|Barley Massey, the creator of the Upcycling Academy.|
There's an overwhelmingly exciting array of stalls, workshops and textile temptations that make up the Show. So much creativity and only one lifetime per person to achieve even some of it.You'll need sharp elbows and quick wits to acquire your bargains and / or expensive delights. Oh, and do watch out for the Nana of Nuneaton, usually a lady of a certain age who wouldn't say "boo!" to a goose the rest of the year. But at the Show when she is unleashed... be warned. She'll be the first one body surfing across the bargain bags of yarn and has been known to deploy a well-aimed tapestry needle upon anyone getting between her and a unicorn-themed crewel kit.
So before you join the throng let me suggest you drift across to the Panorama Room. There you will find the contained, focussed and buzzing vibe that is the Upcycling Academy. The powers that be at the Knitting and Stitching Show realised a few years ago that as much fun as the Nanas of Nuneaton are, they will not last forever. Thus fresh blood was needed. Cue Crafters: The Next Generation or "Yoof", searching for inspiration, craving - often without realising it - an outlet to make things, beautiful things. However the fact that Yoofs are youthful means there's often not much money sloshing about to indulge in expensive bundles of fat quarters or £100 sets of crochet hooks.
|The Upcycling Academy at the Knitting and Stitching Show|
So, with that ambitious remit the initiative was handed over to textile artist, Barley Massey.
You couldn't have a better organiser than Barley. Her shop, Fabrications on Broadway Market in Hackney, is a temple to the prefix re-. Reuse, recycle, recreate and rethink rubbish. More precisely the mountains of rubbish made of garments that people believe they don't need any more. The mountains of garments that have cost a vast array of the Earth's resources to produce. For example, just think of the petrochemicals alone used in say, fertilising and harvesting cotton, then shipping it to be turned into cotton jersey, then shipping it again to get stitched into a T shirt, the power needed to run the factory to make said T shirt, then packing it up and shipping it out to the West, followed by driving it to a shop before a customer buys it for a few quid wears it a few times and then tosses it. And we are all too aware of the human cost of a cheap T shirt.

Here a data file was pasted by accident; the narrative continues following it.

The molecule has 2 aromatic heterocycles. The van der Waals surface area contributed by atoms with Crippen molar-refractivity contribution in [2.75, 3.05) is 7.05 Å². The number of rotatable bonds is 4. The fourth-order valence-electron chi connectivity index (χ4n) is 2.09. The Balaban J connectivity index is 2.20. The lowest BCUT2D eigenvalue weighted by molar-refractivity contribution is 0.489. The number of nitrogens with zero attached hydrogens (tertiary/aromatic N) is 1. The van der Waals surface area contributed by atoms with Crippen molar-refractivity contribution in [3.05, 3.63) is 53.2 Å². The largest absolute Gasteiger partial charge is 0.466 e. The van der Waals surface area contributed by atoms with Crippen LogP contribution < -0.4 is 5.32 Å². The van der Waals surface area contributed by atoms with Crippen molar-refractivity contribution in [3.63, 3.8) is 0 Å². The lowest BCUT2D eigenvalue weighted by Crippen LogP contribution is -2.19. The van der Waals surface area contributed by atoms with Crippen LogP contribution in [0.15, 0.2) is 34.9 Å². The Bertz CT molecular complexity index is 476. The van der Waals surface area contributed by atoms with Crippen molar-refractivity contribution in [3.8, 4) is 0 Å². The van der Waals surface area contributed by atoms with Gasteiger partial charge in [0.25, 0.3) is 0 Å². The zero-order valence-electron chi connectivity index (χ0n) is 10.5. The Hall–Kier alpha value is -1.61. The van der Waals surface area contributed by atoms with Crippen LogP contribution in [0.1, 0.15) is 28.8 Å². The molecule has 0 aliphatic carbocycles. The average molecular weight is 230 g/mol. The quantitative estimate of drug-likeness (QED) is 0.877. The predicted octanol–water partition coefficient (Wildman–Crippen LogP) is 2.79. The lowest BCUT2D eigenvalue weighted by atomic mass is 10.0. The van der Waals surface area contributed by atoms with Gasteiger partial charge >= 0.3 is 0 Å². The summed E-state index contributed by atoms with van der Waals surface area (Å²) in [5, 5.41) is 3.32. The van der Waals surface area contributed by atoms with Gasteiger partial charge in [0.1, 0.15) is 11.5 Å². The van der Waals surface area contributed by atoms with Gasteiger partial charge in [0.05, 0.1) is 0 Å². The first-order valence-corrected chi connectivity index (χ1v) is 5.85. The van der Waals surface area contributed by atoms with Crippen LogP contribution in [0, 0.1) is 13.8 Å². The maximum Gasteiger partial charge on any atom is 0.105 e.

Barley is an inspiring teacher nurturing people's inherent creativity. Why toss a T shirt when with a few snips and a bit of weaving have a stunning statement top?
|Statement, weavy T shirt plus skirt made out of a shirt. Love it.|
|1970s style tiles, cupboards made of old fruit boxes and a curtain of old ties at Fabrications. Job done.|
|Pouffe captured by a net of bicycle inner tubes. The seat-tester in the background can vouch for their comfiness.|
Barley's Upcycling Academy has proved a roaring success, often cited as one of the highlights of the entire Show. Since its first year legions of GCSE Textile students and their teachers have attended, never mind teenagers dragged kicking and screaming by Grandma only to find that by French knitting a jumbo necklace from yarn made of cotton T shirts they've decided to become fashion designers or professors of economics specialising in corporate responsibility / environmental sustainability / social cohesion. Working in conjunction with TRAID, War on Want and (for the first time in 2013) Craftivist Collective, participants get involved in a production line of activities, a production line that references those which make the clothes we in the West so casually discard. By pulling apart the garments and recreating them participants are pulling apart and reconsidering the ethical and social implications of our obsession with consumption.
|Participants at the Upcycling Academy|
|So much creativity waiting to be unleashed upon so many unloved cotton T-Shirts.|
With special thanks to Barley Massey for her help with this piece. It's always a delight and an inspiration to speak with her and I continue to be grateful for her ongoing support of my ad hoc attempts at becoming a writer.
(Images: Zoë F. Willis & Fabrications)